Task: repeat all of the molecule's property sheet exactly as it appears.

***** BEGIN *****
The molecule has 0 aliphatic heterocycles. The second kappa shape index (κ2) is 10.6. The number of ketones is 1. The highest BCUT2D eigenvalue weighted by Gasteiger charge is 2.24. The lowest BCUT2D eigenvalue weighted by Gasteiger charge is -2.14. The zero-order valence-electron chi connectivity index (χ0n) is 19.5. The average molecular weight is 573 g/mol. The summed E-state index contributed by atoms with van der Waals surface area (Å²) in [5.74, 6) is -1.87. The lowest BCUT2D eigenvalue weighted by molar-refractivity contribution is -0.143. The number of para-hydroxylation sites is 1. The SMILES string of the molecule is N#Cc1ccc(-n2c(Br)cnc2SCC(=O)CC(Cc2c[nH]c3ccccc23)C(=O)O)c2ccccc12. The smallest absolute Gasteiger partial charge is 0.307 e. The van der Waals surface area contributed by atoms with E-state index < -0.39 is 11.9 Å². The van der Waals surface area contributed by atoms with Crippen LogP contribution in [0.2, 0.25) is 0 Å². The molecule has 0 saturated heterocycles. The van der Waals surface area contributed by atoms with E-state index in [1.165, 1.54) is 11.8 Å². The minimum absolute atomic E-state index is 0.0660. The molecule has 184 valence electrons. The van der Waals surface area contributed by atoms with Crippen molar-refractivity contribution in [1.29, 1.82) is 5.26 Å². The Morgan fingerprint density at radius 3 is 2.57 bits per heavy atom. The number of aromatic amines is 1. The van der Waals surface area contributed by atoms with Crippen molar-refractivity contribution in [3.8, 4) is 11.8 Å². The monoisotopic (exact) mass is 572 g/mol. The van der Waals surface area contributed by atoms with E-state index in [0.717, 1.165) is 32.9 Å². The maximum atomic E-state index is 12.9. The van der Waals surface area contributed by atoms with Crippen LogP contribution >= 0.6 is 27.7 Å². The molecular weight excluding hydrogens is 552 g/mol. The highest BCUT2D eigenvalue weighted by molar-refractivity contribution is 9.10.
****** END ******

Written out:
The molecule has 0 aliphatic heterocycles. The second kappa shape index (κ2) is 10.6. The number of ketones is 1. The highest BCUT2D eigenvalue weighted by Gasteiger charge is 2.24. The lowest BCUT2D eigenvalue weighted by Gasteiger charge is -2.14. The zero-order valence-electron chi connectivity index (χ0n) is 19.5. The average molecular weight is 573 g/mol. The summed E-state index contributed by atoms with van der Waals surface area (Å²) in [5.74, 6) is -1.87. The lowest BCUT2D eigenvalue weighted by molar-refractivity contribution is -0.143. The number of para-hydroxylation sites is 1. The SMILES string of the molecule is N#Cc1ccc(-n2c(Br)cnc2SCC(=O)CC(Cc2c[nH]c3ccccc23)C(=O)O)c2ccccc12. The smallest absolute Gasteiger partial charge is 0.307 e. The van der Waals surface area contributed by atoms with E-state index < -0.39 is 11.9 Å². The van der Waals surface area contributed by atoms with Crippen LogP contribution in [0.2, 0.25) is 0 Å². The molecule has 0 saturated heterocycles. The van der Waals surface area contributed by atoms with E-state index in [1.165, 1.54) is 11.8 Å². The minimum absolute atomic E-state index is 0.0660. The molecule has 184 valence electrons. The van der Waals surface area contributed by atoms with Crippen molar-refractivity contribution in [1.29, 1.82) is 5.26 Å². The Morgan fingerprint density at radius 3 is 2.57 bits per heavy atom. The number of aromatic amines is 1. The van der Waals surface area contributed by atoms with Crippen molar-refractivity contribution in [3.8, 4) is 11.8 Å². The monoisotopic (exact) mass is 572 g/mol. The van der Waals surface area contributed by atoms with E-state index in [0.717, 1.165) is 32.9 Å². The maximum atomic E-state index is 12.9. The van der Waals surface area contributed by atoms with Crippen LogP contribution >= 0.6 is 27.7 Å². The molecular weight excluding hydrogens is 552 g/mol. The highest BCUT2D eigenvalue weighted by molar-refractivity contribution is 9.10.